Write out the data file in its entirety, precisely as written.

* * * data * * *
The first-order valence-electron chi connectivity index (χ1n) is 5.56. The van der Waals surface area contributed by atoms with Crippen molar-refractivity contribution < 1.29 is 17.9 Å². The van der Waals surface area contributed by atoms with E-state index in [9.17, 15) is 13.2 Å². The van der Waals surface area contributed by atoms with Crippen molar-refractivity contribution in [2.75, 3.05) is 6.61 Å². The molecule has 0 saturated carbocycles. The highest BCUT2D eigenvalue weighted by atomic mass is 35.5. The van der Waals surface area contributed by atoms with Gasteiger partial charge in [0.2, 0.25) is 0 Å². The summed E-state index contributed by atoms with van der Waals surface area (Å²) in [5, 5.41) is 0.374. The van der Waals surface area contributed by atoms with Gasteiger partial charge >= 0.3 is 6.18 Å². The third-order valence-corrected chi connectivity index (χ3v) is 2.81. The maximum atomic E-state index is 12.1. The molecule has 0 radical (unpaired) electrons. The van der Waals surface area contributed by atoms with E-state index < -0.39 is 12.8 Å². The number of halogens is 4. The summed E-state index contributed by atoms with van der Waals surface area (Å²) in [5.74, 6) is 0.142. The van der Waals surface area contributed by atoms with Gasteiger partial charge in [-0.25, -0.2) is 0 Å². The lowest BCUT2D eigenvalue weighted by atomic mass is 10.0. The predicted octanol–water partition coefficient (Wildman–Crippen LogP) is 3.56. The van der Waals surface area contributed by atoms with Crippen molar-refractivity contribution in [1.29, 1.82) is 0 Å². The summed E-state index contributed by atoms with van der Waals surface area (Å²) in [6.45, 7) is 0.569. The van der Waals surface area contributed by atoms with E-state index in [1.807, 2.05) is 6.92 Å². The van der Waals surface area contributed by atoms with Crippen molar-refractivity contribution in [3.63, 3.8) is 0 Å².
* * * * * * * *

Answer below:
The first-order valence-electron chi connectivity index (χ1n) is 5.56. The van der Waals surface area contributed by atoms with Crippen molar-refractivity contribution < 1.29 is 17.9 Å². The van der Waals surface area contributed by atoms with E-state index in [9.17, 15) is 13.2 Å². The van der Waals surface area contributed by atoms with Crippen molar-refractivity contribution in [2.75, 3.05) is 6.61 Å². The molecule has 0 saturated carbocycles. The highest BCUT2D eigenvalue weighted by atomic mass is 35.5. The van der Waals surface area contributed by atoms with Gasteiger partial charge in [0.2, 0.25) is 0 Å². The summed E-state index contributed by atoms with van der Waals surface area (Å²) in [5, 5.41) is 0.374. The van der Waals surface area contributed by atoms with Gasteiger partial charge >= 0.3 is 6.18 Å². The third-order valence-corrected chi connectivity index (χ3v) is 2.81. The maximum atomic E-state index is 12.1. The molecule has 0 radical (unpaired) electrons. The van der Waals surface area contributed by atoms with E-state index < -0.39 is 12.8 Å². The number of halogens is 4. The summed E-state index contributed by atoms with van der Waals surface area (Å²) in [5.74, 6) is 0.142. The van der Waals surface area contributed by atoms with Gasteiger partial charge in [-0.25, -0.2) is 0 Å². The lowest BCUT2D eigenvalue weighted by atomic mass is 10.0. The predicted octanol–water partition coefficient (Wildman–Crippen LogP) is 3.56. The van der Waals surface area contributed by atoms with Crippen molar-refractivity contribution in [1.29, 1.82) is 0 Å². The summed E-state index contributed by atoms with van der Waals surface area (Å²) in [6.45, 7) is 0.569. The van der Waals surface area contributed by atoms with E-state index in [1.807, 2.05) is 6.92 Å². The van der Waals surface area contributed by atoms with Crippen molar-refractivity contribution in [3.63, 3.8) is 0 Å².